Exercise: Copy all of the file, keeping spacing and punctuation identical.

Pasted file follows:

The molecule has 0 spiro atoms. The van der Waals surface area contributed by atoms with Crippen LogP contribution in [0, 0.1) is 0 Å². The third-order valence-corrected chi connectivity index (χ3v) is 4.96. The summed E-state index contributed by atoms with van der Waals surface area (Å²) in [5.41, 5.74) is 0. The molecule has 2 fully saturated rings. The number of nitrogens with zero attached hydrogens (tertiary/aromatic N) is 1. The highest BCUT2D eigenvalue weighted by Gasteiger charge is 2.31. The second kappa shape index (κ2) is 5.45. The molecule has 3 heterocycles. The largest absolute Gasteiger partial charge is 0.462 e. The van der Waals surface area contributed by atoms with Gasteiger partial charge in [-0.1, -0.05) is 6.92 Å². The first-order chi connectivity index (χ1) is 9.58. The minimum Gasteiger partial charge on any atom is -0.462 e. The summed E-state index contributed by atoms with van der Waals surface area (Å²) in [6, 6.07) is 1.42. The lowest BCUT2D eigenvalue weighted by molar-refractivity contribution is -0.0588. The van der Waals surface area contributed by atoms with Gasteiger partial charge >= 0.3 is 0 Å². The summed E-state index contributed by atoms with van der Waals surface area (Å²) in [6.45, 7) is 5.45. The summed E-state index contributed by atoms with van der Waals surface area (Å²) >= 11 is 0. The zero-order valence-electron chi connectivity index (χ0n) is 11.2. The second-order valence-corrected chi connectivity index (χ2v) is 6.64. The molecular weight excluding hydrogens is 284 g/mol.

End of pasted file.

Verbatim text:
The molecule has 0 spiro atoms. The van der Waals surface area contributed by atoms with Crippen LogP contribution in [0, 0.1) is 0 Å². The third-order valence-corrected chi connectivity index (χ3v) is 4.96. The summed E-state index contributed by atoms with van der Waals surface area (Å²) in [5.41, 5.74) is 0. The molecule has 2 fully saturated rings. The number of nitrogens with zero attached hydrogens (tertiary/aromatic N) is 1. The highest BCUT2D eigenvalue weighted by Gasteiger charge is 2.31. The second kappa shape index (κ2) is 5.45. The molecule has 3 heterocycles. The largest absolute Gasteiger partial charge is 0.462 e. The van der Waals surface area contributed by atoms with Gasteiger partial charge in [-0.1, -0.05) is 6.92 Å². The first-order chi connectivity index (χ1) is 9.58. The minimum Gasteiger partial charge on any atom is -0.462 e. The summed E-state index contributed by atoms with van der Waals surface area (Å²) in [6, 6.07) is 1.42. The lowest BCUT2D eigenvalue weighted by molar-refractivity contribution is -0.0588. The van der Waals surface area contributed by atoms with Gasteiger partial charge >= 0.3 is 0 Å². The summed E-state index contributed by atoms with van der Waals surface area (Å²) in [6.45, 7) is 5.45. The summed E-state index contributed by atoms with van der Waals surface area (Å²) >= 11 is 0. The zero-order valence-electron chi connectivity index (χ0n) is 11.2. The second-order valence-corrected chi connectivity index (χ2v) is 6.64. The molecular weight excluding hydrogens is 284 g/mol.